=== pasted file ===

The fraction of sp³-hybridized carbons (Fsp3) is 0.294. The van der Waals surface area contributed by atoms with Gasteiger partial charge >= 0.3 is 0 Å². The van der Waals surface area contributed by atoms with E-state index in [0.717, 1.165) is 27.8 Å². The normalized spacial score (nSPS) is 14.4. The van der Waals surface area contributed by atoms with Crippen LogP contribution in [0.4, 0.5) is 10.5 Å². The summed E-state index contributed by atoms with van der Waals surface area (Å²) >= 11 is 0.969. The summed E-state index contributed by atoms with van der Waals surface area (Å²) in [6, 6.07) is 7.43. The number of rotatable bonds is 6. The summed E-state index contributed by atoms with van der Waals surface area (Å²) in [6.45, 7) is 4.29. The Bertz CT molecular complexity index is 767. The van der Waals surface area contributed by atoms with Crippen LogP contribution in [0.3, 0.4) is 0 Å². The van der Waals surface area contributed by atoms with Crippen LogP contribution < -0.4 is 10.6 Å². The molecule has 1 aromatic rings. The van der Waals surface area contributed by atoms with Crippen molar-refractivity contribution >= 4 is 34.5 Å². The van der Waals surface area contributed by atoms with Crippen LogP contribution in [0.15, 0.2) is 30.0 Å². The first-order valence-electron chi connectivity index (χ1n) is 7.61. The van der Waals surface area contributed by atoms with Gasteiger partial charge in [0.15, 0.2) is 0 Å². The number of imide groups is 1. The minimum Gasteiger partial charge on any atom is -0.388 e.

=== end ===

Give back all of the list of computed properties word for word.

The fraction of sp³-hybridized carbons (Fsp3) is 0.294. The van der Waals surface area contributed by atoms with Gasteiger partial charge >= 0.3 is 0 Å². The van der Waals surface area contributed by atoms with E-state index in [0.717, 1.165) is 27.8 Å². The normalized spacial score (nSPS) is 14.4. The van der Waals surface area contributed by atoms with Crippen LogP contribution in [0.4, 0.5) is 10.5 Å². The summed E-state index contributed by atoms with van der Waals surface area (Å²) >= 11 is 0.969. The summed E-state index contributed by atoms with van der Waals surface area (Å²) in [6, 6.07) is 7.43. The number of rotatable bonds is 6. The summed E-state index contributed by atoms with van der Waals surface area (Å²) in [6.45, 7) is 4.29. The Bertz CT molecular complexity index is 767. The van der Waals surface area contributed by atoms with Crippen LogP contribution in [0.3, 0.4) is 0 Å². The van der Waals surface area contributed by atoms with Crippen LogP contribution < -0.4 is 10.6 Å². The molecule has 1 aromatic rings. The van der Waals surface area contributed by atoms with Crippen molar-refractivity contribution >= 4 is 34.5 Å². The van der Waals surface area contributed by atoms with Crippen LogP contribution in [0.15, 0.2) is 30.0 Å². The first-order valence-electron chi connectivity index (χ1n) is 7.61. The van der Waals surface area contributed by atoms with Gasteiger partial charge in [0.15, 0.2) is 0 Å². The number of imide groups is 1. The minimum Gasteiger partial charge on any atom is -0.388 e.